Is It Time to Fire Yourself as Financial Advisor?

Travis McShane, CFP®, CFA

When it comes to managing our own money, it can be difficult to keep our emotions in check. But if we don’t, we might make rash decisions that are detrimental to our financial well-being and lose sight of our long-term plans when things aren’t going our way.

Sometimes it can even be overwhelming just to get started on the process of financial planning on our own. If you want to subject yourself to information overload, try typing “financial advice” into your favorite search engine and have fun parsing through the millions of webpages of varying quality with opinions on how to handle your personal finances.

From there, you’ll need to establish the credibility of the information you are reading, determine whether it applies to your situation, and finally, consider whether it the best available solution for your financial situation. This can be a lot of work, which is why so many people elect not to do it at all.

However, the “ignorance is bliss” model generally doesn’t work well when it comes to important decisions like your life savings and providing for your loved ones. Most people don’t like to be surprised when it comes to money (unless you win the lotto), so it’s important to at least get started on the financial planning process.

Phase 1: The Initial Financial Plan

If you are willing to do the work yourself, there are several topics on which to educate yourself to ensure you make the most out of your resources and fill in gaps in your financial plan. Here are a few of the topic areas to get started:

  • Debt management

  • Cash flow management

  • Insurance planning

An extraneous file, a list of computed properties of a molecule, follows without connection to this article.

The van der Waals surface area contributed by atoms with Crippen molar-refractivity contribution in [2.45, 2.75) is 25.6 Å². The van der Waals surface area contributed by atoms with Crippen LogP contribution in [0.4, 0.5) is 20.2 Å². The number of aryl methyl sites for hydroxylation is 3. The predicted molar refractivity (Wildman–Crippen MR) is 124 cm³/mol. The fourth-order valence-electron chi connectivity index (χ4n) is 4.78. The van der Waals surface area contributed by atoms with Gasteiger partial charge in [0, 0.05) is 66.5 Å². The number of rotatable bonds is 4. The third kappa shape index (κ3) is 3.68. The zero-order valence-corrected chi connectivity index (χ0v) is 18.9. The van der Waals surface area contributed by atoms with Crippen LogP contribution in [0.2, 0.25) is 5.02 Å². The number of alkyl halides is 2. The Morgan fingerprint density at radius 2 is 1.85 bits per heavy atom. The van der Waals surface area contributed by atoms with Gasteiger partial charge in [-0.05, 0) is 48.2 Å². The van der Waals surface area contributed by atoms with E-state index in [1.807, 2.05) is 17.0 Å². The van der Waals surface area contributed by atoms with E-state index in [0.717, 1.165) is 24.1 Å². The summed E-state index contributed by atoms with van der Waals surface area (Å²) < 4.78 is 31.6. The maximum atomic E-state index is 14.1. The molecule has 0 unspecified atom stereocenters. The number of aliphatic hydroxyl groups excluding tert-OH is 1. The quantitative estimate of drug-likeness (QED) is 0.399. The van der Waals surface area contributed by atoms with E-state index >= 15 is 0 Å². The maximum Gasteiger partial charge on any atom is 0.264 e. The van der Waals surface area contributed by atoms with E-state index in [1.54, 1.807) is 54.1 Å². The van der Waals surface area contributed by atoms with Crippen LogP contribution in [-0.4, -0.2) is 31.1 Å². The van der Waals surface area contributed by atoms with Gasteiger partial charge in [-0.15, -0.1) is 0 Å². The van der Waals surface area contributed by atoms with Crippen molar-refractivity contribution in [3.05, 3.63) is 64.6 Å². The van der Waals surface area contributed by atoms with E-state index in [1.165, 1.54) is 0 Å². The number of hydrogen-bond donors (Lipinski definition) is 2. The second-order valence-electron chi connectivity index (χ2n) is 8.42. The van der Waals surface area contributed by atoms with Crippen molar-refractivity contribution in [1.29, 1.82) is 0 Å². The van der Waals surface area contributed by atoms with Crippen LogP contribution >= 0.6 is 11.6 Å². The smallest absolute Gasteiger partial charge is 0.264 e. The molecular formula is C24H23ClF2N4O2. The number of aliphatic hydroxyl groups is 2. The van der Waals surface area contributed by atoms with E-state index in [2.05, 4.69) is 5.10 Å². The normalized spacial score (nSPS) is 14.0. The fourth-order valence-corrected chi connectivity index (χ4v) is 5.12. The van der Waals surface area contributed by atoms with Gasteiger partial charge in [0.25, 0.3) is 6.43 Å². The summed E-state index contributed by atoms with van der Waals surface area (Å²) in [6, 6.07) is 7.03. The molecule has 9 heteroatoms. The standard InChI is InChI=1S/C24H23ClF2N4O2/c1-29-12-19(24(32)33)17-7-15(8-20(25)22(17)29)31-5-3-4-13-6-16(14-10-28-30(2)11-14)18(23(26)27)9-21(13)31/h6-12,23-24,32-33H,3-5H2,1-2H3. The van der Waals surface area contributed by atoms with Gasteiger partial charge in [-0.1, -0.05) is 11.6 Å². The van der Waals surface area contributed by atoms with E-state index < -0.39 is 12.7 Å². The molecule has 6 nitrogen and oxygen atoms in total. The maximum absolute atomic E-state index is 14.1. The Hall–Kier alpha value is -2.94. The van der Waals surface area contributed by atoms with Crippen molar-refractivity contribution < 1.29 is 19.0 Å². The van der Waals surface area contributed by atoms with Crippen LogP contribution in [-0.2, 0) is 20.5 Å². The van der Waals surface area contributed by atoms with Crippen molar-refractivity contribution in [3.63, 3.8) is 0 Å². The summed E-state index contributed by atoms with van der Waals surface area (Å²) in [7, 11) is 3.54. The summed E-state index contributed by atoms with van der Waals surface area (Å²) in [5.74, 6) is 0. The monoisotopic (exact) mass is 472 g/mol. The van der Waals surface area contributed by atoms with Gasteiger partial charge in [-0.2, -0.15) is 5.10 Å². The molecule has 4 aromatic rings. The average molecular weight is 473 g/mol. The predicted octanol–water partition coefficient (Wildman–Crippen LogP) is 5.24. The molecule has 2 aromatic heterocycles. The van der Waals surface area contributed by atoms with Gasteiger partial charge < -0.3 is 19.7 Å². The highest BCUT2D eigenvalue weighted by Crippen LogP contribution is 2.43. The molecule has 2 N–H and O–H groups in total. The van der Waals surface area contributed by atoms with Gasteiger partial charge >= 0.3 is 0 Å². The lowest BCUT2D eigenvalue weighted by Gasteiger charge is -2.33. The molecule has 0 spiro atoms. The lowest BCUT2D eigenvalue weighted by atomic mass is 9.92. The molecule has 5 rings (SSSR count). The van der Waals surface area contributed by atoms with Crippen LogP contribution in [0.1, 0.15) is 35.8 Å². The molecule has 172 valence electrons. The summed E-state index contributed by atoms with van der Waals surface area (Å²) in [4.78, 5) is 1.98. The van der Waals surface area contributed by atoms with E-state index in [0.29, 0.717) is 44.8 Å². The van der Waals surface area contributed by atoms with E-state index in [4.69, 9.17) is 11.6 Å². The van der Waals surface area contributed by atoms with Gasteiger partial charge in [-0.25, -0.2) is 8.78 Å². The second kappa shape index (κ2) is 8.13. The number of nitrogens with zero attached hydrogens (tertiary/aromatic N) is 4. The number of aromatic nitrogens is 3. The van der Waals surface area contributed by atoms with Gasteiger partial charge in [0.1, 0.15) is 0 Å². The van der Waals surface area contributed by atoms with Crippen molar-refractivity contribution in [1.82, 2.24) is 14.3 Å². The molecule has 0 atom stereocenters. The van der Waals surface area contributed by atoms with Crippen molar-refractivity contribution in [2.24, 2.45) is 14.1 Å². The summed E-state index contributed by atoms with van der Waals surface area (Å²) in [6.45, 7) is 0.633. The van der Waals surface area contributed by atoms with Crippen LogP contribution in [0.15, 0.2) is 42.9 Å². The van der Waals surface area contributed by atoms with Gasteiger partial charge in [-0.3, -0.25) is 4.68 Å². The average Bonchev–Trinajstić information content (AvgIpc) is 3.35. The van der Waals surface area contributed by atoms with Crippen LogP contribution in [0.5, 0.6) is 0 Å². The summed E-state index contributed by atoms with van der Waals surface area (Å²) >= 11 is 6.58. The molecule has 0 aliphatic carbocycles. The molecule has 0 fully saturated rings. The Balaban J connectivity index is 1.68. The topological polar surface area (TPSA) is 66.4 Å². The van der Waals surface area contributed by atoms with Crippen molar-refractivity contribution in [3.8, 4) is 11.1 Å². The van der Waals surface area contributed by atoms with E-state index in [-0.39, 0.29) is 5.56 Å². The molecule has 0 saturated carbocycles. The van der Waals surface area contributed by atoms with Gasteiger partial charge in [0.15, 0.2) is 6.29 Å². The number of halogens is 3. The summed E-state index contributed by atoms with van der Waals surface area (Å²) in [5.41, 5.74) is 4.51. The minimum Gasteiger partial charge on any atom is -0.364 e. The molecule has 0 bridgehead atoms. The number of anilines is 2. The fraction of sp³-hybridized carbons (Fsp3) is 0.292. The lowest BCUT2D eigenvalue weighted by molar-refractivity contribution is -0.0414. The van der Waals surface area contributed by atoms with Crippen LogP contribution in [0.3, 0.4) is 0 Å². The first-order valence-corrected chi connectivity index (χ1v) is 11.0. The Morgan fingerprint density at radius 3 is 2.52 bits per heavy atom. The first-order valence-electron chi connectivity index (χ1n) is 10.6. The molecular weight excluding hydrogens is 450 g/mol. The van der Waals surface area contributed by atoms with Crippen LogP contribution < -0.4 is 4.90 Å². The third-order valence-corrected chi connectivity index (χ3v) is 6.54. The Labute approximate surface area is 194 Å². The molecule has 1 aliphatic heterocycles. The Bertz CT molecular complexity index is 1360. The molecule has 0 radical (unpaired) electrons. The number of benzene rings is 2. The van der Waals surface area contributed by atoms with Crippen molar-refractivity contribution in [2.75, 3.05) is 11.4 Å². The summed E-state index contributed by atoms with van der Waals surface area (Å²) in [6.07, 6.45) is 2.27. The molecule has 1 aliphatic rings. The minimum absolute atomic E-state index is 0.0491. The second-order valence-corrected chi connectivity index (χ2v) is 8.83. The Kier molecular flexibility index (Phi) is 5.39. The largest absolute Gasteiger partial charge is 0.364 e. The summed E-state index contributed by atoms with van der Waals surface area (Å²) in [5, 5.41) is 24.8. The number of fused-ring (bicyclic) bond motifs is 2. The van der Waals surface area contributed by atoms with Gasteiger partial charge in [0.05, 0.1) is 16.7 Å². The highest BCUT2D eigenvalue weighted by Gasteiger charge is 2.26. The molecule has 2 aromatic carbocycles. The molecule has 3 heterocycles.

• Estate planning

  • Retirement planning

  • Investment management

  • Tax planning

After you’ve come to initial decisions in each of these areas, you’ll need to fit them together in a comprehensive manner to try to maximize the resources available to you. It is easy to go overboard in one area to the detriment of another area. (For example, it is easy to say, “Save more for retirement,” but if you’re racking up credit card debt, you’ll probably want to take care of that first.)

After you’ve puzzled together your initial plan, it is a good idea to put it down in writing so you have a reference in which to refer back. We provide fee-only financial planning at our Fullerton advisory firm, and one of the first things we do with clients is put together a written financial plan. The plan not only helps us address gaps in our clients’ affairs but also serves as an investment policy statement. That means we have a written strategy in place before making a single investment.

After your initial plan is in place, you’ll need to set up a schedule to make sure you review it regularly. Your life circumstances will continue to change over time, and Wall Street will continue to make daily headlines. You’ll need a disciplined approach to ensure you can make progress toward your goals.

Phase 2: Financial and Investment Discipline

If you’ve made it past the initial plan phase, then congratulations! You made it past the easy part. The hardest part of successful investing is maintaining discipline over long stretches of time.

I struggle with maintaining discipline in several areas, but this past weekend had landscaping fresh on my mind. There seems to be a weekend every spring where I spend all day pulling weeds, mowing, edging, planting, spreading mulch, trimming bushes, and fixing sprinklers. The place looks great for a couple of weeks, and then as time goes on, I’ll start to notice the grass getting longer between trimmings, weeds popping up more frequently, or one of the sprinklers breaking and the lawn starting to yellow.

My problem isn’t the initial weekend. I’m willing to do the work upfront, but my follow-through the rest of the year is lacking. The idea of paying someone $60–$70 a month for something I can do myself has bothered me, but I think this is the year when I finally break down and hire a gardener!

While the consequences of not keeping your grass trimmed are minor (unless you live in one of those Orange County HOA communities that fine you), the consequences of not getting your finances in order can be serious. Take this as a gentle reminder to work on your financial planning, and if you’re not willing to spend the time on it yourself, get some advice from a fee-only planner to help you along the way.

Schedule a 15-minute discovery call with a fee-only financial advisor to discuss your personal situation.